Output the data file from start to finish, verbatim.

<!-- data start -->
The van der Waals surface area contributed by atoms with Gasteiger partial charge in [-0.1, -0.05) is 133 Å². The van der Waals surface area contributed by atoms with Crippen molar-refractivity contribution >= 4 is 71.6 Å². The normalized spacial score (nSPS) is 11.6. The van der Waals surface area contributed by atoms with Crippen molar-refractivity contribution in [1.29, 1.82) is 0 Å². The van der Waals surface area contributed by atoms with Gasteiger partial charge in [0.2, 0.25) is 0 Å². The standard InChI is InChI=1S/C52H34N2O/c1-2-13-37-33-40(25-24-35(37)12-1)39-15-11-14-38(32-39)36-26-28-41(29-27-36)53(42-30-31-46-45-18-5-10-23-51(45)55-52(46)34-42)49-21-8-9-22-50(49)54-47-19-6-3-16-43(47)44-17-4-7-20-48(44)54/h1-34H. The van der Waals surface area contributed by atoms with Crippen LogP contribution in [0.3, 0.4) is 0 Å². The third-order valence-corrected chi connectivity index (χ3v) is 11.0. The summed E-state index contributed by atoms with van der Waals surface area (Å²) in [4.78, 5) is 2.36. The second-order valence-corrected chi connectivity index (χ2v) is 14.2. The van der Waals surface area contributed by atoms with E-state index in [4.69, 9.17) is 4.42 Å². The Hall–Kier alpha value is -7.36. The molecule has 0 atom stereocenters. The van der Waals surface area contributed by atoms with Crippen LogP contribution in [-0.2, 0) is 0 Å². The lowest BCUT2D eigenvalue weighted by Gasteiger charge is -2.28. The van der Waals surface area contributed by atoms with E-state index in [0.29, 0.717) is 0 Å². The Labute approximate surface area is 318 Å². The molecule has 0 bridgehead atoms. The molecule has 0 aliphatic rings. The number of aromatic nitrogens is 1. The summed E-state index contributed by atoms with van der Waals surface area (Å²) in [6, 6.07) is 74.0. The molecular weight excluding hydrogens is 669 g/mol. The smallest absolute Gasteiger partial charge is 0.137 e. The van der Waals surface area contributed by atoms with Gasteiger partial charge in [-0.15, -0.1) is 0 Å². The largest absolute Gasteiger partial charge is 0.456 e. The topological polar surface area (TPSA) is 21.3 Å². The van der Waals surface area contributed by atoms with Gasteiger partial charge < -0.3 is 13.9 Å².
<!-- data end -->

The van der Waals surface area contributed by atoms with Gasteiger partial charge in [-0.1, -0.05) is 133 Å². The van der Waals surface area contributed by atoms with Crippen molar-refractivity contribution >= 4 is 71.6 Å². The normalized spacial score (nSPS) is 11.6. The van der Waals surface area contributed by atoms with Crippen molar-refractivity contribution in [1.29, 1.82) is 0 Å². The van der Waals surface area contributed by atoms with Gasteiger partial charge in [0.2, 0.25) is 0 Å². The standard InChI is InChI=1S/C52H34N2O/c1-2-13-37-33-40(25-24-35(37)12-1)39-15-11-14-38(32-39)36-26-28-41(29-27-36)53(42-30-31-46-45-18-5-10-23-51(45)55-52(46)34-42)49-21-8-9-22-50(49)54-47-19-6-3-16-43(47)44-17-4-7-20-48(44)54/h1-34H. The van der Waals surface area contributed by atoms with Crippen LogP contribution in [0.3, 0.4) is 0 Å². The third-order valence-corrected chi connectivity index (χ3v) is 11.0. The summed E-state index contributed by atoms with van der Waals surface area (Å²) in [4.78, 5) is 2.36. The second-order valence-corrected chi connectivity index (χ2v) is 14.2. The van der Waals surface area contributed by atoms with E-state index in [4.69, 9.17) is 4.42 Å². The Hall–Kier alpha value is -7.36. The molecule has 0 atom stereocenters. The van der Waals surface area contributed by atoms with Crippen LogP contribution in [-0.2, 0) is 0 Å². The lowest BCUT2D eigenvalue weighted by Gasteiger charge is -2.28. The van der Waals surface area contributed by atoms with E-state index in [0.29, 0.717) is 0 Å². The Labute approximate surface area is 318 Å². The molecule has 0 bridgehead atoms. The molecule has 0 aliphatic rings. The number of aromatic nitrogens is 1. The summed E-state index contributed by atoms with van der Waals surface area (Å²) in [6, 6.07) is 74.0. The molecular weight excluding hydrogens is 669 g/mol. The smallest absolute Gasteiger partial charge is 0.137 e. The van der Waals surface area contributed by atoms with Gasteiger partial charge in [-0.15, -0.1) is 0 Å². The largest absolute Gasteiger partial charge is 0.456 e. The topological polar surface area (TPSA) is 21.3 Å². The van der Waals surface area contributed by atoms with Gasteiger partial charge < -0.3 is 13.9 Å².